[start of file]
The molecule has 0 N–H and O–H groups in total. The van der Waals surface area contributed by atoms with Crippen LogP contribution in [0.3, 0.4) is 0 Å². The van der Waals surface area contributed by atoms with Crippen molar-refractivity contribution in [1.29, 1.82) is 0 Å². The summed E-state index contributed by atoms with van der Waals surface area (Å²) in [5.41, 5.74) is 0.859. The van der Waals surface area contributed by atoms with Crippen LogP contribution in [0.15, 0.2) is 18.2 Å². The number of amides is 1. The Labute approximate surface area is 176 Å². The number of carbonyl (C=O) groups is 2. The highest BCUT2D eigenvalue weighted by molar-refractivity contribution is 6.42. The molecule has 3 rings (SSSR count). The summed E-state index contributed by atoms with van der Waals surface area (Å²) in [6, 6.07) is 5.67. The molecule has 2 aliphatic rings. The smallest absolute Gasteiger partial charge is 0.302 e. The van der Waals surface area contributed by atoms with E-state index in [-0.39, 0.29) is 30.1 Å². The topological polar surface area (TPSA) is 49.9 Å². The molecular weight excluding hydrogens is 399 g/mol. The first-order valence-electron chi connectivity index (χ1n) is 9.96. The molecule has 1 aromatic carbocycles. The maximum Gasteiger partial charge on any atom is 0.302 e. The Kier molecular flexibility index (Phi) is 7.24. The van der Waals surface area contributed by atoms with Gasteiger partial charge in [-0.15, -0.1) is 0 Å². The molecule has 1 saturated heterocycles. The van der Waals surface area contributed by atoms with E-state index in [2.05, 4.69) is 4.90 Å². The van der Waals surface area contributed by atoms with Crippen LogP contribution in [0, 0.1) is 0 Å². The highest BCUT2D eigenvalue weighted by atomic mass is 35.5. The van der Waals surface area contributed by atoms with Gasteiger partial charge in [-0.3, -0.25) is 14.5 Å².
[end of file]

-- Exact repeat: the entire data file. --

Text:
The molecule has 0 N–H and O–H groups in total. The van der Waals surface area contributed by atoms with Crippen LogP contribution in [0.3, 0.4) is 0 Å². The van der Waals surface area contributed by atoms with Crippen molar-refractivity contribution in [1.29, 1.82) is 0 Å². The summed E-state index contributed by atoms with van der Waals surface area (Å²) in [5.41, 5.74) is 0.859. The van der Waals surface area contributed by atoms with Crippen LogP contribution in [0.15, 0.2) is 18.2 Å². The number of amides is 1. The Labute approximate surface area is 176 Å². The number of carbonyl (C=O) groups is 2. The highest BCUT2D eigenvalue weighted by molar-refractivity contribution is 6.42. The molecule has 3 rings (SSSR count). The summed E-state index contributed by atoms with van der Waals surface area (Å²) in [6, 6.07) is 5.67. The molecule has 2 aliphatic rings. The smallest absolute Gasteiger partial charge is 0.302 e. The van der Waals surface area contributed by atoms with E-state index in [-0.39, 0.29) is 30.1 Å². The topological polar surface area (TPSA) is 49.9 Å². The molecular weight excluding hydrogens is 399 g/mol. The first-order valence-electron chi connectivity index (χ1n) is 9.96. The molecule has 1 aromatic carbocycles. The maximum Gasteiger partial charge on any atom is 0.302 e. The Kier molecular flexibility index (Phi) is 7.24. The van der Waals surface area contributed by atoms with Gasteiger partial charge in [-0.15, -0.1) is 0 Å². The molecule has 1 saturated heterocycles. The van der Waals surface area contributed by atoms with E-state index in [2.05, 4.69) is 4.90 Å². The van der Waals surface area contributed by atoms with Crippen LogP contribution in [0, 0.1) is 0 Å². The highest BCUT2D eigenvalue weighted by atomic mass is 35.5. The van der Waals surface area contributed by atoms with Gasteiger partial charge in [-0.3, -0.25) is 14.5 Å².